Member Designated Benefits: Think and Act

November 28, 2011 | Kate Horrell

The Department of Defense has recently published an updated list of benefits that service members are permitted to assign to anyone, regardless of their relationship.  The list has been compiled as part of a benefits review initiated after the repeal of Don’t Ask, Don’t Tell, but these benefits are available to all service members.

Benefits are a large part of the overall military compensation package.  You need to learn about each benefit and make an educated and thoughtful decision before designating a beneficiary.  You may (usually) designate different beneficiaries for different benefits.

Service Members Group Life Insurance beneficiary

  • is paid in the event of the death of the servicemember,
  • form SGLV 8286 and submit it to your personnel or payroll office,
  • may designate multiple beneficiaries,
  • may designate some details of payment;

Post Vietnam-era Veterans Educational Assistance Program (VEAP, Chapter 32) beneficiary

  • this means you may designate a beneficiary to receive your investment in the VEAP program in the event that you die,
  • it appears that it must be the same person that is designated as the SGLI beneficiary, this may be why I can not locate a  separate form;

Montgomery GI Bill (Chapter 30) – Active Duty Death Benefit beneficiary

  • this is the refund of unused payments made into the Montgomery GI Bill,
  • the refund is made to a designated beneficiary in the event of the death of the active duty service member.
  • it appears that it must be the same person that is designated as the SGLI beneficiary, this may be why I can not locate a separate form;

Death Gratuity beneficiary

  • this is different from SGLI,
  • it is a one-time, $100,000 payment made upon the death of an active duty servicemember,
  • may designate to multiple beneficiaries,
  • designation is listed on servicemember’s Record of Emergency Data (DD93)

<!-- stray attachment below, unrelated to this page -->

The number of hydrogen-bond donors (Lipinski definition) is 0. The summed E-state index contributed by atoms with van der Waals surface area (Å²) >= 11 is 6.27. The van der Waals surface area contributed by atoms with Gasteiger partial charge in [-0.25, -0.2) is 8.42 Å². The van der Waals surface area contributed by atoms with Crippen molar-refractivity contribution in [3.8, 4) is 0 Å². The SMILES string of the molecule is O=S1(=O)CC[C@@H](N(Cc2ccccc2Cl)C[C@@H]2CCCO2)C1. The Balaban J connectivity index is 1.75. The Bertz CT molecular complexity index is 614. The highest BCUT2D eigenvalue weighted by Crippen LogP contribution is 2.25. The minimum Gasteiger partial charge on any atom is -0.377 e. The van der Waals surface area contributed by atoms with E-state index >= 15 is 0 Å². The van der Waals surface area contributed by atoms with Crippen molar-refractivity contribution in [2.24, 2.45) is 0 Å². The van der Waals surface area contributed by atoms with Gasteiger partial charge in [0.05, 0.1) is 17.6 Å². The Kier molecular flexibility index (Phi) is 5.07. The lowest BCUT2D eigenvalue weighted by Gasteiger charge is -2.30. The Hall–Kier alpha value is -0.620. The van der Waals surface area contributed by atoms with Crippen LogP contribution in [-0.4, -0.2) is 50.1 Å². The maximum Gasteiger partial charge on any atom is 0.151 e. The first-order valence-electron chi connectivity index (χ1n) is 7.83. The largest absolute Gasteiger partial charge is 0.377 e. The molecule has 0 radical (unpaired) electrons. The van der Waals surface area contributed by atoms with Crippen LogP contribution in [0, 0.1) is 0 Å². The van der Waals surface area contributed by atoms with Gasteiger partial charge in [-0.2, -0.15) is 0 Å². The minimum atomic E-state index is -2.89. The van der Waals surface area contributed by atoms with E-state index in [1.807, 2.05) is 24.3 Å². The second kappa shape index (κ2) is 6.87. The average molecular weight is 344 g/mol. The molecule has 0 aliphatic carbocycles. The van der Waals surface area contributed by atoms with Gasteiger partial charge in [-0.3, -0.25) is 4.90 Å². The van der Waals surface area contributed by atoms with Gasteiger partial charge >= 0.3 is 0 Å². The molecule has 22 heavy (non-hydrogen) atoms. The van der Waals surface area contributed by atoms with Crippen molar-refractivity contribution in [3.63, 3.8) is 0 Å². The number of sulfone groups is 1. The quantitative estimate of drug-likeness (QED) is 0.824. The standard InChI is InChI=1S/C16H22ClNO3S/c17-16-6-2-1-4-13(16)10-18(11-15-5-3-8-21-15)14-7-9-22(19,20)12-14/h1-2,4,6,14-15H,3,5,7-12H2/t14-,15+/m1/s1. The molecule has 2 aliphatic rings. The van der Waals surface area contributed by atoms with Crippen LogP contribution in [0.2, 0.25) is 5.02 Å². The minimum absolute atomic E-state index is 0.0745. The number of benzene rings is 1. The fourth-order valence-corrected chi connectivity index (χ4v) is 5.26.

• submit updated DD93 to personnel office;

Final Settlement of Accounts

  • this is the payment of unpaid pay and allowances,
  • may designate to multiple beneficiaries,
  • designation is listed on servicemember’s Record of Emergency Data (DD93)
  • submit updated DD93 to personnel office;

Wounded Warrior Designated Caregiver;

Thrift Savings Plan beneficiary

Survivor Benefit for retirees

  • if you have no dependent children or legal opposite-sex spouse, you may be able to designate an “insurable interest” to benefit from your Survivor Benefit Plan,
  • you will make the required contributions,
  • there is a slightly different formula for calculating premiums if the beneficiary is more than 5 years younger than the servicemember,
  • as far as I can tell, this must be elected at retirement,
  • unlike other SBP categories, you may terminate this coverage at any time;

Casualty Notification

  • this means that the person would be notified in the event of a servicemember casualty,
  • this is designated on the servicemember’s Record of Emergency Data (DD93),
  • under current law, notification must happen to legal next-of-kin before designated persons;

Escorts for Dependents of Deceased or Missing;

Designation of Persons Having Interest in Status of a Missing Member

  • this means that the person would be notified in the event of a servicemember casualty,
  • this is designated on the servicemember’s Record of Emergency Data (DD93),
  • under current law, notification must happen to legal next-of-kin before designated persons;

Veterans’ Group Life Insurance beneficiary

  • is paid in the event of the death of the servicemember,
  • form SGLV 8286 and submit it to your personnel or payroll office,
  • may designate multiple beneficiaries,
  • may designate some details of payment;

Person Eligible to Receive Effects of Deceased Persons; and

Travel and Transportation Allowance for attendance at Yellow Ribbon Reintegration events

  • this applies to National Guard and Reserve members who are mobilized,
  • contact your unit’s Yellow Ribbon contact for more information;

I know there is a lot more information available somewhere, but I’ve been researching this for days and I fear that it is never going to get published.  I will update with more information as it becomes available.

The National Military Family Association has been fielding questions from its members regarding these and similar topics.  One issue that has come up regularly is the role of non-spouses as designated caregivers for children of servicemembers.  For many years, the military has had guidelines for single parents on active duty, and those guidelines have outlined the ways in which a servicemember may designate any person to be a primary caregiver for the servicemember’s child.  In addition, local base regulations regarding servicemembers, children and caregivers may allow a designated caregiver to reside in quarters with the children.

If you have additional information that will benefit all military members, please let me know.